It’s my great honour to rise today, as MPP for London West, to speak on behalf of the Ontario NDP and my leader, Andrea Horwath, on Bill 60. This is an important bill, and I am very proud to co-sponsor.
Given the significant contributions of Lebanese Canadians to this province’s rich cultural fabric and to our social and economic well-being, it is fitting that November will henceforth be recognized as Lebanese Heritage Month in Ontario.
This is a bill that has special meaning in my riding and to London’s thriving and dynamic Lebanese community. It is a community close to 5,000 strong, one with deep roots in our city. For more than 100 years, Lebanese Londoners have been a vital part of our city’s growth and prosperity, with a legacy that extends beyond London to both the province and our country.
In 1964, the first mosque in Ontario opened its doors in London, a project that was driven by the vision and commitment of 12 immigrant families from Lebanon who had settled in our community. The London Muslim Mosque, which celebrated its 50th anniversary in 2014, was only the second mosque in Canada and just the third in North America.
The history of the mosque is chronicled in a marvellous book by Lebanese Londoner—and my good friend—Hanny Shousher called Now and Then: An Historical Overview of the Muslim and Arab Communities of London, Ontario.
The story began in 1901, when a small group of Lebanese immigrants began arriving in London. Many of these first Lebanese families were Muslim, while others were Christian, but all understood the need to support each other and to contribute to the broader community. To help each other integrate while fostering a sense of home and belonging, they started the Syrian-Lebanese Club.
As London’s Muslim population grew, a home was purchased in the 1950s to provide a common place to pray or to celebrate occasions, and to offer a cultural haven for London’s growing Muslim population. After the home was destroyed by fire, these 12 pioneering Lebanese families decided to build a mosque, making London a destination for Muslims around the world. Londoners are forever indebted to these Lebanese pioneers for their efforts to build London’s thriving Muslim and Arab community.
Today, Lebanese Londoners are some of the most prominent and distinguished members of our community, serving as leaders across many different sectors, including health care, education, law, arts and culture, religion, sports and business.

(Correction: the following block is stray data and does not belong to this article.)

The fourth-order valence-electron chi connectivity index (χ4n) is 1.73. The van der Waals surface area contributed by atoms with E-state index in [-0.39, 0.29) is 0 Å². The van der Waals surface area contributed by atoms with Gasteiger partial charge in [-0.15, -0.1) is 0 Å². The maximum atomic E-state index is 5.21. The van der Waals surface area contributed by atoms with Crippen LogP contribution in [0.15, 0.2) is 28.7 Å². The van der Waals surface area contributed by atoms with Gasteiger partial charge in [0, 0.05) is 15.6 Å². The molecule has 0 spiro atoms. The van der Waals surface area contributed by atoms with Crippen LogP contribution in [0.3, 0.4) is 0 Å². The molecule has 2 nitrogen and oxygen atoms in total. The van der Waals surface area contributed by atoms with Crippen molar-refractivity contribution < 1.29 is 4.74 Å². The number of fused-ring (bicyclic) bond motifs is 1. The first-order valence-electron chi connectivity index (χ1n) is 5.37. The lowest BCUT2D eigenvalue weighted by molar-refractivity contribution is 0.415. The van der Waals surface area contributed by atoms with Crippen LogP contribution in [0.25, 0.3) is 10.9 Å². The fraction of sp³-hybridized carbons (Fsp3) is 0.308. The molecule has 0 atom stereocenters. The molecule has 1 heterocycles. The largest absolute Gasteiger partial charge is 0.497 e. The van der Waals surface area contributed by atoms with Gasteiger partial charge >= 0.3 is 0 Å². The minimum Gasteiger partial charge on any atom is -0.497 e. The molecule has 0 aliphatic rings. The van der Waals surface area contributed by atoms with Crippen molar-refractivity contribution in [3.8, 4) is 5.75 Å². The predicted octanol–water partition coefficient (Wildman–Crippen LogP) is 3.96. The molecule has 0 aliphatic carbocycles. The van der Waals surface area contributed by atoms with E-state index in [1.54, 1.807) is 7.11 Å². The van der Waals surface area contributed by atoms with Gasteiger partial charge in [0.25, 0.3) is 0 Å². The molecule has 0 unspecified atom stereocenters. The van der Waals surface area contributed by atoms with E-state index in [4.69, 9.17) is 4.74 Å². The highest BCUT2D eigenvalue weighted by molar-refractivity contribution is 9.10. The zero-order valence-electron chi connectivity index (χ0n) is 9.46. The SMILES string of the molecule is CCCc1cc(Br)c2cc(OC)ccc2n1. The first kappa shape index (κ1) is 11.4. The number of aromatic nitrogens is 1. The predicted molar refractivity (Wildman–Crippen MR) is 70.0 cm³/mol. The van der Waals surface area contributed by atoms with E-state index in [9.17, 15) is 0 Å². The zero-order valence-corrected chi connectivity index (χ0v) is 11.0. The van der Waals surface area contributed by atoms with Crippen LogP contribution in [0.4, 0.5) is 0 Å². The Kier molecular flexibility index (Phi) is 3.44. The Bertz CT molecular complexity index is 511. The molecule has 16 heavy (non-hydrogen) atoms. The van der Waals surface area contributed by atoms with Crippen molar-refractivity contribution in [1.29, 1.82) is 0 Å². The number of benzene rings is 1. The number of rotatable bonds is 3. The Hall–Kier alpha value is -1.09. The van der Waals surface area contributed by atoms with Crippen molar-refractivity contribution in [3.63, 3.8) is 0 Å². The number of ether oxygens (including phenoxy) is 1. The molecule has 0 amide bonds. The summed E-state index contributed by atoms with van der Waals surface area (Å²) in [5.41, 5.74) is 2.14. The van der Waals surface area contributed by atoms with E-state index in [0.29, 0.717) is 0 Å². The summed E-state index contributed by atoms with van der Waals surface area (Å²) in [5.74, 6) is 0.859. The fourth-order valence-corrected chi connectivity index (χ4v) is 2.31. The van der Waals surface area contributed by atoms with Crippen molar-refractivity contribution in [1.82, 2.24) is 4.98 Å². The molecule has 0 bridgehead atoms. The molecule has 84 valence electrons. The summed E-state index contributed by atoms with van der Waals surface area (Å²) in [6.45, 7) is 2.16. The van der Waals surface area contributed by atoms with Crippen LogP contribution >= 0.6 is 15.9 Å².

They include Nazem Kadri, the first Muslim ever drafted by the Toronto Maple Leafs. Nazem’s extraordinary talent for hockey stood out from an early age, and Londoners were thrilled when he joined the London Knights, and, later, overjoyed when he started playing centre for the Leafs.
Najwa Zebian is an inspiring teacher and poet who has drawn a global audience for her powerful poetry, which tackles difficult issues of racism, isolation and sexual harassment, and gives voice to anyone who has ever felt silenced.
Jamelie Hassan is an internationally recognized artist whose work is displayed at the Art Gallery of Ontario, the National Gallery of Canada and across the globe. She received the Governor General’s Award for her art, which weaves together the themes of political conflict, social activism and cultural displacement.
Jamelie’s brother Hanny Hassan is a professional engineer who received the Order of Canada in 2011. He is well known for his work in cross-cultural and interfaith understanding, and has dedicated more than 40 years to voluntary service.
Philip Aziz was Western University’s first official artist-in-residence, and painted commissioned portraits of Premier John Robarts and Governor General Georges Vanier. He used his art to help with humanitarian relief efforts globally.
There are so many others I could mention, but I do want to recognize well-loved Imam Jamal Taleb of the Islamic Centre of Southwest Ontario, who was born in Lebanon and is highly respected for his commitment to making London more inclusive.
London’s Lebanese connections were celebrated earlier this year when commemorative street signs were unveiled in both London, Ontario, and the Bekaa Valley village of Mdoukha, the original home of many Lebanese Londoners.